Thursday, June 24, 2010

Rejection-jection, what's your infection?

Imagine yourself snugged up against the gymnasium wall. Generation-appropriate music is playing, couples are dancing, laughing, talking and there you stand with Messy Melvin and Sniveling Sue playing the "I didn't want to come to this dance, anyway" tape in your head.

Rejection is one of the worst feelings we can endure as human beings. We suffer it as children when we are chosen last. We deny it in high school when the person we are smitten with spends the entire night dancing with the jock/cheerleader. And in my case, I dance in the middle of the gymnasium floor as if I could care less whether anyone was dancing with me. However you deal with it, rejection sucks the backside of a donkey.

That's pretty much how I feel right now. My manuscript sits and gathers dust while the rejections trickle in. The questions go through my mind: Was my query good enough? Is the manuscript strong enough? It's a simple matter. Your mind begins to focus on any perceived flaws that you may think the manuscript has or the query. You begin the process of re-writing the query or maybe re-working characters, but you continue to cling to the hope that just one agent will either request a full manuscript or call you up and offer you a contract. I think the worst thing that you begin to question is whether you should have started writing int he first place. I haven't traveled to that place yet, but I think I've been looking at the map a little bit.

It's scary. On the one hand, you know that this is what you love. You know, for whatever reason, God put a finger on your brain and said, "Writer". On the other hand, the agent puts a finger on the send button of the e-mail program and says, "Sorry, not interested." Ultimately, it'll come down to a question of who you're going to believe. Right now, I'm going to believe that this is what I'm supposed to be doing. I'm going to suffer the rejections and keep writing. I'm going to strengthen my characters and my queries and I will continue to dance the night away in the middle of the gymnasium floor as if I don't care. Someone will ask me to dance at some point, right?

That's all for now.

Tuesday, June 15, 2010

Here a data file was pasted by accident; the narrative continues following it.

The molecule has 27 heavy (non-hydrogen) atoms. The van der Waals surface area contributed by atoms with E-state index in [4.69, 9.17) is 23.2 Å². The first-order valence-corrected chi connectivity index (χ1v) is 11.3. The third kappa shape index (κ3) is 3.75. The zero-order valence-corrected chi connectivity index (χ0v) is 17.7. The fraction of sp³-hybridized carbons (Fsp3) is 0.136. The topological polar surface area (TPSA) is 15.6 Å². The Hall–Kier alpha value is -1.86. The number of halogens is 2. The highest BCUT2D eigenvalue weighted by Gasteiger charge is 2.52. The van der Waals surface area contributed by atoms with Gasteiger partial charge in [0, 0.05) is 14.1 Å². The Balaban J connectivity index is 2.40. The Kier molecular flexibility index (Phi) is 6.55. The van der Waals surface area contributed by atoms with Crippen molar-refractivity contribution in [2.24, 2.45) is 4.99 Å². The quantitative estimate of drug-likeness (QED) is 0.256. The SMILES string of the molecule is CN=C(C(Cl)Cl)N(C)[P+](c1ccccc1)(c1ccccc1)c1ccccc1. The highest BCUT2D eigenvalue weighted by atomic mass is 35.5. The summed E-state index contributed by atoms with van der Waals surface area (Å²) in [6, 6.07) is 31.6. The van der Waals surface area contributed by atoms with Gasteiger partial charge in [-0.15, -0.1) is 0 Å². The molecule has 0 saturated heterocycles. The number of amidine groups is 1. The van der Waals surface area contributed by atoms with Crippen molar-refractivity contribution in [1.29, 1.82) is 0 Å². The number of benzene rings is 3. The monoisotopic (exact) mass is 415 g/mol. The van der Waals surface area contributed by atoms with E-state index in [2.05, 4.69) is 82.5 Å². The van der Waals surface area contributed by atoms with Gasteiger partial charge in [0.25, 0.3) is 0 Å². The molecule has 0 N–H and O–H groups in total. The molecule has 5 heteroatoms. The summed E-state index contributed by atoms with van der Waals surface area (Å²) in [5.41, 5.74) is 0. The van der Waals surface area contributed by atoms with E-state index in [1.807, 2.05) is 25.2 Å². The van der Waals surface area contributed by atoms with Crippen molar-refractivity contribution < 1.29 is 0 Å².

Note: Names have been changed to protect the guilty.

I was blessed recently with an opportunity to see an old friend that I hadn't seen in roughly 25 years. Yes, I'm that old. Rosco and I hung out together outside of junior high and high school within a small group of semi-outcasts, but for the most part, he and I were best friends and when push came to shove, we had each other's backs.

There were times where we would spend our time down at the Rexall drugstore looking at the latest releases of X-Men, Daredevil, the Wolverine series, Iron Man, etc. To this day, he collects comics and, quite frankly, has some amazingly valuable items in his collection. Rosco would purchase his comics and when no one was looking, I would steal mine... or steal the latest Playboy, whichever was easier. I say this knowing two things: One, the statute of limitations is way up (remember, I said 25 years) and I got caught and had to pay for what I had taken. I have to admit, this had a pretty huge impact on my life. There's nothing like having to apologize to a 70 year old man for stealing the smut mags that his store carries or paying for them with all of the money that you've ever saved up during your childhood. Sometimes I think the worst part is that my dad refused to let me keep the magazines!

I digress. Rosco and I were pretty much inseparable during these years. I will be quite honest when I say that I leaned on him as a friend. It sucked growing up poor and always being picked on by those in the grades ahead of me because they thought I was gay. Looking back, though, I realize how much having Rosco as my friend helped get me through those times. He was always there for me. We could sit for hours looking at comics or talking about being ninjas (back then, being a ninja wasn't cool like it is today, so we were kind of ahead of our time ;).

The point is, Rosco was my friend. Even after the time we got into it in the locker room over some dumb forgotten reason. We healed, moved on and continued our friendship.

When I moved to Manhattan, Rosco moved away to a different town as well. Like most guys, we didn't even think of exchanging numbers or an address. (I didn't have a phone growing up so it was kind of pointless to get his phone number.) In short, we lost track of each other. The last I heard, he had joined the army and was off to fight in Iraq. I prayed a lot about that and asked God to keep an eye out for my old friend regardless of where he was. I'm happy to say that was one prayer that he listened to and answered.